Tools to Create Victim Impact Statements

  • Victim Support Services provides information on victim impact statements, including examples.
  • Texas provides a packet [PDF 520KB] to inform and assist victims in developing a victim impact statement.

Sentencing hearings are public, and the court must give any victim who is present the right to be heard. Victims are allowed to participate in the sentencing process regardless of whether or not the case went to trial, and whether or not they testified during the trial. In federal cases and most states, victims are allowed to address the court verbally or through written form [PDF 178KB]. Usually, victims have the right to submit a written impact statement to discuss how and why their trafficker affected their lives. This statement is usually submitted to the prosecutor or county probation officer to be presented to the court at sentencing. The victim's impact statement will be considered alongside information about the offender that the judge reviews (such as the offender's past criminal history) and may have a significant impact on how the judge decides to sentence the offender. A trafficking victim may want to consider submitting the restitution calculation to the prosecutor at the same time as the victim impact statement to include in the pre-sentencing report. While this information is not admissible during trial for a criminal case, this information may be admissible in a subsequent civil case that the victim may bring against their trafficker.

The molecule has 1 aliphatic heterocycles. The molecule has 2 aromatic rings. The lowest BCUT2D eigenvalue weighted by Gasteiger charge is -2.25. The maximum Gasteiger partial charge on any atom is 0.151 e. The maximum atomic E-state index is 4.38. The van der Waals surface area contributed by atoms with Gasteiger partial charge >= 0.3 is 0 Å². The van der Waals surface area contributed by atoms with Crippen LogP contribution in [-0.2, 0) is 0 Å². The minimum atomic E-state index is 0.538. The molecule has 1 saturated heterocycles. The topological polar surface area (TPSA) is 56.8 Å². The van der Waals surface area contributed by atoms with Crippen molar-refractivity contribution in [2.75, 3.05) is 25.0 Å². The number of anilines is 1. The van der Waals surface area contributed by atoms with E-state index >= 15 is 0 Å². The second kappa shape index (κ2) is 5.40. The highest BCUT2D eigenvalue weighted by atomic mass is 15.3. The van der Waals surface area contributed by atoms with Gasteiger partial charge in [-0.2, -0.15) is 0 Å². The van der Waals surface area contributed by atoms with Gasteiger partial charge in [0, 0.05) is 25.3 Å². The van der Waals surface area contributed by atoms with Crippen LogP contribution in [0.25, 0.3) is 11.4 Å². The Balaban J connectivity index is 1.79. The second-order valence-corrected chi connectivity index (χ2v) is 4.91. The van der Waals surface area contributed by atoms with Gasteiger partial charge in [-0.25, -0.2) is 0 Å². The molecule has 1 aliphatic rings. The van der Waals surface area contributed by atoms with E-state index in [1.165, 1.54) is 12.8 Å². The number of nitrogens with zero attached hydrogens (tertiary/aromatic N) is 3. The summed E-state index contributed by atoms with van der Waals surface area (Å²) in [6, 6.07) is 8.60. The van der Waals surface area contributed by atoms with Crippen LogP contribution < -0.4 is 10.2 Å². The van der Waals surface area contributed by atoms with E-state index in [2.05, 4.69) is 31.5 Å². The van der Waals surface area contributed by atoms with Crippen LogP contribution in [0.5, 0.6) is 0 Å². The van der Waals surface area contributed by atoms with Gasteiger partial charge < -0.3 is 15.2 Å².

Most sentences for crimes have time ranges and conditions, and the victim impact statement can affect whether the offender receives the permissible minimums or maximums within that range. The Trafficking Victims Protection Act (TVPA) [PDF 398KB] outlines sentencing terms as well as provisions for asset forfeiture. For information on sentencing and forfeiture guidelines in different states, check VictimLaw.

For additional information and tools, visit the Resource page for Section 5.6 Case Proceedings.